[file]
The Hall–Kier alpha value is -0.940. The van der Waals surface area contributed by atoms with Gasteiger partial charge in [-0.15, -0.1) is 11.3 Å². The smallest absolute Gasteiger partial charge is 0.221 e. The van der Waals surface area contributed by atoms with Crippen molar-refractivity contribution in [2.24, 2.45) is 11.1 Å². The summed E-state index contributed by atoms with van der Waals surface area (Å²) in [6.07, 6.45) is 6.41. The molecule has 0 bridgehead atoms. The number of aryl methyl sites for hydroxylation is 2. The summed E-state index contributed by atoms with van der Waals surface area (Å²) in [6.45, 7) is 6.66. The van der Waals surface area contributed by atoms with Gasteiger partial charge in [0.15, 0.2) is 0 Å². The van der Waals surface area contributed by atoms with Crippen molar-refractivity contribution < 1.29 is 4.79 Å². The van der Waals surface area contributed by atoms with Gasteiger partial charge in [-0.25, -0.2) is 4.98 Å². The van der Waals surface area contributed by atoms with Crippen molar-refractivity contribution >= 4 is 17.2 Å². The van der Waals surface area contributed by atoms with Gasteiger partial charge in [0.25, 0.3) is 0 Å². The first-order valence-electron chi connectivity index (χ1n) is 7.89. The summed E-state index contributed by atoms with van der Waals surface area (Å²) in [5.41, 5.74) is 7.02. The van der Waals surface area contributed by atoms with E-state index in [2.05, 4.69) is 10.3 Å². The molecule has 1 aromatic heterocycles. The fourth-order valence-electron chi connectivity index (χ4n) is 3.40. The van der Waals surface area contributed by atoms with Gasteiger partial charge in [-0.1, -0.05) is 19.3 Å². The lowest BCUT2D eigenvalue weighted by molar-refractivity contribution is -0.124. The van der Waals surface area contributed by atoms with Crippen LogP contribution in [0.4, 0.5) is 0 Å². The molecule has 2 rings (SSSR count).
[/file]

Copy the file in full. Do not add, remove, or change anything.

The Hall–Kier alpha value is -0.940. The van der Waals surface area contributed by atoms with Gasteiger partial charge in [-0.15, -0.1) is 11.3 Å². The smallest absolute Gasteiger partial charge is 0.221 e. The van der Waals surface area contributed by atoms with Crippen molar-refractivity contribution in [2.24, 2.45) is 11.1 Å². The summed E-state index contributed by atoms with van der Waals surface area (Å²) in [6.07, 6.45) is 6.41. The molecule has 0 bridgehead atoms. The number of aryl methyl sites for hydroxylation is 2. The summed E-state index contributed by atoms with van der Waals surface area (Å²) in [6.45, 7) is 6.66. The van der Waals surface area contributed by atoms with Gasteiger partial charge in [0.15, 0.2) is 0 Å². The van der Waals surface area contributed by atoms with Crippen molar-refractivity contribution < 1.29 is 4.79 Å². The van der Waals surface area contributed by atoms with Gasteiger partial charge in [-0.25, -0.2) is 4.98 Å². The van der Waals surface area contributed by atoms with Crippen molar-refractivity contribution >= 4 is 17.2 Å². The van der Waals surface area contributed by atoms with Gasteiger partial charge in [0.25, 0.3) is 0 Å². The first-order valence-electron chi connectivity index (χ1n) is 7.89. The summed E-state index contributed by atoms with van der Waals surface area (Å²) in [5.41, 5.74) is 7.02. The van der Waals surface area contributed by atoms with E-state index in [2.05, 4.69) is 10.3 Å². The molecule has 1 aromatic heterocycles. The fourth-order valence-electron chi connectivity index (χ4n) is 3.40. The van der Waals surface area contributed by atoms with Gasteiger partial charge in [-0.1, -0.05) is 19.3 Å². The lowest BCUT2D eigenvalue weighted by molar-refractivity contribution is -0.124. The van der Waals surface area contributed by atoms with Crippen LogP contribution in [0.4, 0.5) is 0 Å². The molecule has 2 rings (SSSR count).